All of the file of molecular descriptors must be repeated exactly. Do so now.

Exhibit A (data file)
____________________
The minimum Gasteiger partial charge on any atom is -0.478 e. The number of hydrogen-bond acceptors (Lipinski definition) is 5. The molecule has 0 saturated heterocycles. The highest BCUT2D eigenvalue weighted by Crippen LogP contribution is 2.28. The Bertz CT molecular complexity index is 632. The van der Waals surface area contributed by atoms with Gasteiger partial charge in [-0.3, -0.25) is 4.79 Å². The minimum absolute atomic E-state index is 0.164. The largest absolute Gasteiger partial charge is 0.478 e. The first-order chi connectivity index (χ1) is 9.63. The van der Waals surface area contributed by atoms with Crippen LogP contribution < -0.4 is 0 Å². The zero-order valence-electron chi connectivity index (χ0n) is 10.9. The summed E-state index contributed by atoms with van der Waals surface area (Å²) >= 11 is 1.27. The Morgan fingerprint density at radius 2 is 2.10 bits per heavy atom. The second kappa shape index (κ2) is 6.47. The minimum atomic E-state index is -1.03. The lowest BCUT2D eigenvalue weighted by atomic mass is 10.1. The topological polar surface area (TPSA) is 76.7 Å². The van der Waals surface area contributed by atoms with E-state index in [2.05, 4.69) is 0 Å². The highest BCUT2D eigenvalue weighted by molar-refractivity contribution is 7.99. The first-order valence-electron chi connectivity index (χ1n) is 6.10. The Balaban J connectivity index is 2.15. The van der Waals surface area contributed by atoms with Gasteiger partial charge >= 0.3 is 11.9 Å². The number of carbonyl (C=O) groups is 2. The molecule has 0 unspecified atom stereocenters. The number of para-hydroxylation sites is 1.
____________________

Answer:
The minimum Gasteiger partial charge on any atom is -0.478 e. The number of hydrogen-bond acceptors (Lipinski definition) is 5. The molecule has 0 saturated heterocycles. The highest BCUT2D eigenvalue weighted by Crippen LogP contribution is 2.28. The Bertz CT molecular complexity index is 632. The van der Waals surface area contributed by atoms with Gasteiger partial charge in [-0.3, -0.25) is 4.79 Å². The minimum absolute atomic E-state index is 0.164. The largest absolute Gasteiger partial charge is 0.478 e. The first-order chi connectivity index (χ1) is 9.63. The van der Waals surface area contributed by atoms with Crippen LogP contribution < -0.4 is 0 Å². The zero-order valence-electron chi connectivity index (χ0n) is 10.9. The summed E-state index contributed by atoms with van der Waals surface area (Å²) >= 11 is 1.27. The Morgan fingerprint density at radius 2 is 2.10 bits per heavy atom. The second kappa shape index (κ2) is 6.47. The minimum atomic E-state index is -1.03. The lowest BCUT2D eigenvalue weighted by atomic mass is 10.1. The topological polar surface area (TPSA) is 76.7 Å². The van der Waals surface area contributed by atoms with E-state index in [2.05, 4.69) is 0 Å². The highest BCUT2D eigenvalue weighted by molar-refractivity contribution is 7.99. The first-order valence-electron chi connectivity index (χ1n) is 6.10. The Balaban J connectivity index is 2.15. The van der Waals surface area contributed by atoms with Gasteiger partial charge >= 0.3 is 11.9 Å². The number of carbonyl (C=O) groups is 2. The molecule has 0 unspecified atom stereocenters. The number of para-hydroxylation sites is 1.